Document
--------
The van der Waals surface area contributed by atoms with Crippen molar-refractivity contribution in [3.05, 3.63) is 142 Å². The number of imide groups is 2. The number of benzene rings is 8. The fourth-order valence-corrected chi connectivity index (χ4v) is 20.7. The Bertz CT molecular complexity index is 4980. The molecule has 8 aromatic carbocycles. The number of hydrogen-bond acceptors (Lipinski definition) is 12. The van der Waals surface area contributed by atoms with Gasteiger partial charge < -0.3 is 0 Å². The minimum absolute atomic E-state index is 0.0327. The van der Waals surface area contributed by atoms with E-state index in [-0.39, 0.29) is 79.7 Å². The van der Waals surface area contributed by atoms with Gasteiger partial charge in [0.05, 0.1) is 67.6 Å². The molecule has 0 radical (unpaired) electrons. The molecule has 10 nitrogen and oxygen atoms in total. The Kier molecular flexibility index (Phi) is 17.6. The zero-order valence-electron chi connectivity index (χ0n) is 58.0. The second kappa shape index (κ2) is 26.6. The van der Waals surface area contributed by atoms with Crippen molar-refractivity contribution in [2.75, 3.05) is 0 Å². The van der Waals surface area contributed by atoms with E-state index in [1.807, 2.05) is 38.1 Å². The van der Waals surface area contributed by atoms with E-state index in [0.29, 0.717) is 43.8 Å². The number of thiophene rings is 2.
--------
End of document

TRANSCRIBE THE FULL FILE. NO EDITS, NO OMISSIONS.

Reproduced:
The van der Waals surface area contributed by atoms with Crippen molar-refractivity contribution in [3.05, 3.63) is 142 Å². The number of imide groups is 2. The number of benzene rings is 8. The fourth-order valence-corrected chi connectivity index (χ4v) is 20.7. The Bertz CT molecular complexity index is 4980. The molecule has 8 aromatic carbocycles. The number of hydrogen-bond acceptors (Lipinski definition) is 12. The van der Waals surface area contributed by atoms with Gasteiger partial charge < -0.3 is 0 Å². The minimum absolute atomic E-state index is 0.0327. The van der Waals surface area contributed by atoms with E-state index in [-0.39, 0.29) is 79.7 Å². The van der Waals surface area contributed by atoms with Gasteiger partial charge in [0.05, 0.1) is 67.6 Å². The molecule has 0 radical (unpaired) electrons. The molecule has 10 nitrogen and oxygen atoms in total. The Kier molecular flexibility index (Phi) is 17.6. The zero-order valence-electron chi connectivity index (χ0n) is 58.0. The second kappa shape index (κ2) is 26.6. The van der Waals surface area contributed by atoms with Crippen molar-refractivity contribution in [2.75, 3.05) is 0 Å². The van der Waals surface area contributed by atoms with E-state index in [1.807, 2.05) is 38.1 Å². The van der Waals surface area contributed by atoms with E-state index in [0.29, 0.717) is 43.8 Å². The number of thiophene rings is 2.